Since we decided to keep Albion as a companion ram for Killarney this Winter he was moved into the Ram shed with the other boys. The forecast was for rain so it didn't hurt the boys to spend some time inside and dry. I took a cattle panel and put it inside the shed to cut the area into two separate areas, Albion was in the smaller of the two.
I figured that if Albion slept on the hay that had the other boys smell on it and they got to know him through the fence that they might not rough him up once I took the panel away.
Alder (Wild Man) usually decides to eat with Albion so I hope the big boys will accept him into their click. I will let everyone loose into the ram pasture this weekend, wish Albion luck!
Good - Saturday morning the Commander went out to feed the chickens and look what he found, a little peeper!
Mom chicken (not to be confused with Momma chicken who is raising keets) seemed to be happy and yet a bit torn. She wanted to spend time with her peeper but she had 17 other eggs to still hatch.
Bad - Mom chicken gave up sitting on the eggs yesterday and totally abandoned them today, there were no other hatchlings. In order to make sure the peeper was getting food and water we moved Mom and her little one to the sheep stall. I put a few plastic eggs filled with dirt to give her an idea where she should nest and them set out some food and water. The two of them seemed happy when I left them.
Worse - Juliet is sitting a new nest in the woods. When last I checked it she has 15 or so eggs. It is way too late in the Fall for another hatching, the nights are just too cold. Now what am I to do?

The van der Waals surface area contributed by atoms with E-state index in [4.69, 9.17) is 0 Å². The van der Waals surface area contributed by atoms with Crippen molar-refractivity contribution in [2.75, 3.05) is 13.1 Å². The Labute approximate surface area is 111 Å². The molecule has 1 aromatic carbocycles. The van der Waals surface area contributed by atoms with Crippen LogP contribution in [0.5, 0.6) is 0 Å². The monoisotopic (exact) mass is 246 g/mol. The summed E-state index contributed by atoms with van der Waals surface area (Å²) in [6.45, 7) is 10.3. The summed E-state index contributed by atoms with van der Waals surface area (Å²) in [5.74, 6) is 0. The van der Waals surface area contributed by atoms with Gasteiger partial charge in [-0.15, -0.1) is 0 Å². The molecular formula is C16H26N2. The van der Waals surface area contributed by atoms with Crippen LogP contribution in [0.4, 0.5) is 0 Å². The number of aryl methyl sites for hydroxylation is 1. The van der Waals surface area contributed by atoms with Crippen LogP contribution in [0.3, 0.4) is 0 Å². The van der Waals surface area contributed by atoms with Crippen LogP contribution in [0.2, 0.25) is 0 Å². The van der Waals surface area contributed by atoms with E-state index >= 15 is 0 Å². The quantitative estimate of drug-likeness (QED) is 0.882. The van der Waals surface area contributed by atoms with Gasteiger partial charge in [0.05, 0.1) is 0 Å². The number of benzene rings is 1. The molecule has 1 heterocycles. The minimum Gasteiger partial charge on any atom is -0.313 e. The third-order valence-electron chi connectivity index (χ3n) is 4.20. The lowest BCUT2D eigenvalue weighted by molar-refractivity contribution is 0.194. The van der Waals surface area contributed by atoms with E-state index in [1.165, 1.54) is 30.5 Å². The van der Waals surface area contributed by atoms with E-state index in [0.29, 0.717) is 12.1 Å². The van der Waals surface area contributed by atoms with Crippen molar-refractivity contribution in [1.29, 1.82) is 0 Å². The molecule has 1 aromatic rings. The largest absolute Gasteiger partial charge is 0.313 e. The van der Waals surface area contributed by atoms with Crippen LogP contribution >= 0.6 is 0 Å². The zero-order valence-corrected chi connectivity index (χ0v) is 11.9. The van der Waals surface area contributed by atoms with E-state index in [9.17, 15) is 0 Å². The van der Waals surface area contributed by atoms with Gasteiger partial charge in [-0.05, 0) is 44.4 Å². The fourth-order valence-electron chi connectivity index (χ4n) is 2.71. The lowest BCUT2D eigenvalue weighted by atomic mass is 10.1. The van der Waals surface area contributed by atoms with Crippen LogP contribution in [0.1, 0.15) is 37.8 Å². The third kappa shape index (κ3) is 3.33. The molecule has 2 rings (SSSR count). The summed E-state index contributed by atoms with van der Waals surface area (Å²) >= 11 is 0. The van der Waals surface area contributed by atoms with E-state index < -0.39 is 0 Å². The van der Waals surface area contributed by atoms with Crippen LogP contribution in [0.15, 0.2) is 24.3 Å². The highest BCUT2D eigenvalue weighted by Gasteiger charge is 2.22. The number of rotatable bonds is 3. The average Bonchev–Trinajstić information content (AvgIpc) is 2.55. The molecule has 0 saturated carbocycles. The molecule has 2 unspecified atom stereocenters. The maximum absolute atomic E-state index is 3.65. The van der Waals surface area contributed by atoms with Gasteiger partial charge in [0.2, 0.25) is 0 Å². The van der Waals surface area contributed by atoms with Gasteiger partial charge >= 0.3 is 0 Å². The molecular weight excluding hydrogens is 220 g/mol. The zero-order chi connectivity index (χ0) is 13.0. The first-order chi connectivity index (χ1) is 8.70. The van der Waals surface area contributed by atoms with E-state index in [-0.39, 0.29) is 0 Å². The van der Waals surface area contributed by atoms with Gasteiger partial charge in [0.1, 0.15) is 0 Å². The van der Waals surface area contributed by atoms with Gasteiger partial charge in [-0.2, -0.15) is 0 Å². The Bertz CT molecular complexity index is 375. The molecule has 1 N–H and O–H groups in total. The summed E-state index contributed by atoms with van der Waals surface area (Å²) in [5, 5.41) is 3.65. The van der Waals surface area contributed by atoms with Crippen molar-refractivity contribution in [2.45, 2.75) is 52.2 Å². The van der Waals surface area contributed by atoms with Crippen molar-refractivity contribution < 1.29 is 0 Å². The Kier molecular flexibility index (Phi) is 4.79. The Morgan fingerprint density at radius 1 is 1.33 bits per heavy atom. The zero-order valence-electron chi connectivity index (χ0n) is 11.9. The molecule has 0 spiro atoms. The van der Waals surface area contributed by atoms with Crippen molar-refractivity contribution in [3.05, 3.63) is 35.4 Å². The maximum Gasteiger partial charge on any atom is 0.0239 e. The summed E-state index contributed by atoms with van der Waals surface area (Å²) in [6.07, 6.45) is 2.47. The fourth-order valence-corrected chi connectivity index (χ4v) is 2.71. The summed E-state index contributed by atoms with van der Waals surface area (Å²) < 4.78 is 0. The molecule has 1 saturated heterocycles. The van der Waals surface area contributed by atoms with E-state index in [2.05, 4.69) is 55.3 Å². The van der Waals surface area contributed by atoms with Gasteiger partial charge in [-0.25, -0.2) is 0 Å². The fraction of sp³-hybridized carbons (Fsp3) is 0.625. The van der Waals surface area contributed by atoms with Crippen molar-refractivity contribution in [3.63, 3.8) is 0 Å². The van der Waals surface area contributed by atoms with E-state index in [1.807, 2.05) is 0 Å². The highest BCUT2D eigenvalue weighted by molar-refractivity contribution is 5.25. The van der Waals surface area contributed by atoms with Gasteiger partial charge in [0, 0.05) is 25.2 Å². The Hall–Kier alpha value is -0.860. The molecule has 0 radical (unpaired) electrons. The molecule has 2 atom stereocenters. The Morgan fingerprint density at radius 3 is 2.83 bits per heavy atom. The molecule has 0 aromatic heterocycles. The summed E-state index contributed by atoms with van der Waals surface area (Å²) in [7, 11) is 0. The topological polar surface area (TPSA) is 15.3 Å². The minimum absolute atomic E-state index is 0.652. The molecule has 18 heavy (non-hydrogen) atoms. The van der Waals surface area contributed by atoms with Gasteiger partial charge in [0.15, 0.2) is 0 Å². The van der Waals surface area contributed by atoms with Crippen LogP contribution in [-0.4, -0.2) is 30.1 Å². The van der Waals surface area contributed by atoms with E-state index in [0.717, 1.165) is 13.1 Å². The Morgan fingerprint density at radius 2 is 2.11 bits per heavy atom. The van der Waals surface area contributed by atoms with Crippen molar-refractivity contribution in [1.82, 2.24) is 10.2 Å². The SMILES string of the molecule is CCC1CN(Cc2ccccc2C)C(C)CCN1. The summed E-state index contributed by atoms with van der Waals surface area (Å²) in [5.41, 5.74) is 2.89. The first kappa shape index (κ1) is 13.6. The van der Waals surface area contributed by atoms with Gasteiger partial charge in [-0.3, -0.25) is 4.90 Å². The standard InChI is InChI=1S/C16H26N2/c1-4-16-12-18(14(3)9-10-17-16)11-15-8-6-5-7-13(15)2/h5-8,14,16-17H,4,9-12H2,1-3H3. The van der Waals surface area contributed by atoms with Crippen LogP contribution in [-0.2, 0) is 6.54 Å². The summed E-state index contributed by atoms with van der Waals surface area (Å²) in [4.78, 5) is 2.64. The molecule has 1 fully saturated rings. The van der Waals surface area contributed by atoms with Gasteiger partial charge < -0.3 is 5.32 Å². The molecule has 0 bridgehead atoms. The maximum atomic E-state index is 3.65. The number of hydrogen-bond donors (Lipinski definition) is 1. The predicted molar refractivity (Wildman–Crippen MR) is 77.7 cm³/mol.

The guineas have calmed down quite a bit, they no longer scream out alarms for the humans or animals that live here. It is odd to see how casual they are when Sara sprints past them at full speed on her way to where ever.
Yesterday I knew something was up when they were screaming in the middle of the day. I went outside expecting to see a fox and what did I see?
A small little yearling! I think this poor little deer has lost its mother as it is always by itself when it comes around. The deer seems a little slim but otherwise healthy.
I'm sure the poor little deer is sick of the guineas crying bloody murder every time it shows up. I hope this little one finds some other deer to hang out with who can teach it how to survive the brutal winter that is coming.
Yesterday I watched as the baby guineas were out free ranging with mama chicken when something spooked them. The babies decided to fly, one by one, over two fences to rest on top of the coop. Poor mama chicken helplessly watched them fly off and then had to run through two fence gates to join them in the coop. I could hear her talking to herself; "Who taught those dang kids how to fly?"
I was outside in the sheep area when I noted a chicken trying to bury itself in a dirt hole. It was cold out and SNOWFLAKES started to fall. I could just hear the chicken saying; "Snow, SNOW!?! I have got to dig faster!"